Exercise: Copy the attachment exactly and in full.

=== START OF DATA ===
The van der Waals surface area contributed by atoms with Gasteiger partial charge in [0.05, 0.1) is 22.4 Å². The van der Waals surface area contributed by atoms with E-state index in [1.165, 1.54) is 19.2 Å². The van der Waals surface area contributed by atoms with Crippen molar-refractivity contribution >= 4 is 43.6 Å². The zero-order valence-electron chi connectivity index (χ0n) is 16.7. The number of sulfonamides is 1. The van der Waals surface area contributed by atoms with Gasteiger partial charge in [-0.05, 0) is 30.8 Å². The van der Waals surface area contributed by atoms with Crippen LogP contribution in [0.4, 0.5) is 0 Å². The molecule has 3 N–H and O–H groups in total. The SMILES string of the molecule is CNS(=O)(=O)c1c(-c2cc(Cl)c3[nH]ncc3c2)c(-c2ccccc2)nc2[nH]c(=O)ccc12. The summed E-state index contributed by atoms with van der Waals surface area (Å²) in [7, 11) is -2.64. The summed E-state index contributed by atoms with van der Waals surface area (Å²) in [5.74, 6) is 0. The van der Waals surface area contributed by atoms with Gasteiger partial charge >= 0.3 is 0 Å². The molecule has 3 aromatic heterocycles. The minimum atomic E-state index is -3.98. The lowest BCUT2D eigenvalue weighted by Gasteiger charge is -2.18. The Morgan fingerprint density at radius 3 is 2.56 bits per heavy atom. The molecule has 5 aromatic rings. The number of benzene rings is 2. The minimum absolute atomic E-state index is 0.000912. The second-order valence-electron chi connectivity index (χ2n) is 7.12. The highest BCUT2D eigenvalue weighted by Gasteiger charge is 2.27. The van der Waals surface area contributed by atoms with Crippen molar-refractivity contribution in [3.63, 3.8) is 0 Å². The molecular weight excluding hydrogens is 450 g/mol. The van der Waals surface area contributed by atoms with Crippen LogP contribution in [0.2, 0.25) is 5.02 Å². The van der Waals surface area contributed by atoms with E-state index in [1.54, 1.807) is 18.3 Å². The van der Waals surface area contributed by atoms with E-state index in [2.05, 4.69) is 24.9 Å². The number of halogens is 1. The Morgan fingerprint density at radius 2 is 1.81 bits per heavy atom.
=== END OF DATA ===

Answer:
The van der Waals surface area contributed by atoms with Gasteiger partial charge in [0.05, 0.1) is 22.4 Å². The van der Waals surface area contributed by atoms with E-state index in [1.165, 1.54) is 19.2 Å². The van der Waals surface area contributed by atoms with Crippen molar-refractivity contribution >= 4 is 43.6 Å². The zero-order valence-electron chi connectivity index (χ0n) is 16.7. The number of sulfonamides is 1. The van der Waals surface area contributed by atoms with Gasteiger partial charge in [-0.05, 0) is 30.8 Å². The van der Waals surface area contributed by atoms with Crippen LogP contribution in [0.4, 0.5) is 0 Å². The molecule has 3 N–H and O–H groups in total. The SMILES string of the molecule is CNS(=O)(=O)c1c(-c2cc(Cl)c3[nH]ncc3c2)c(-c2ccccc2)nc2[nH]c(=O)ccc12. The summed E-state index contributed by atoms with van der Waals surface area (Å²) in [7, 11) is -2.64. The summed E-state index contributed by atoms with van der Waals surface area (Å²) in [5.74, 6) is 0. The van der Waals surface area contributed by atoms with Gasteiger partial charge >= 0.3 is 0 Å². The molecule has 3 aromatic heterocycles. The minimum atomic E-state index is -3.98. The lowest BCUT2D eigenvalue weighted by Gasteiger charge is -2.18. The Morgan fingerprint density at radius 3 is 2.56 bits per heavy atom. The molecule has 5 aromatic rings. The number of benzene rings is 2. The minimum absolute atomic E-state index is 0.000912. The second-order valence-electron chi connectivity index (χ2n) is 7.12. The highest BCUT2D eigenvalue weighted by Gasteiger charge is 2.27. The van der Waals surface area contributed by atoms with Crippen molar-refractivity contribution in [3.63, 3.8) is 0 Å². The molecular weight excluding hydrogens is 450 g/mol. The van der Waals surface area contributed by atoms with Crippen LogP contribution in [0.2, 0.25) is 5.02 Å². The van der Waals surface area contributed by atoms with E-state index in [1.54, 1.807) is 18.3 Å². The van der Waals surface area contributed by atoms with E-state index in [2.05, 4.69) is 24.9 Å². The number of halogens is 1. The Morgan fingerprint density at radius 2 is 1.81 bits per heavy atom.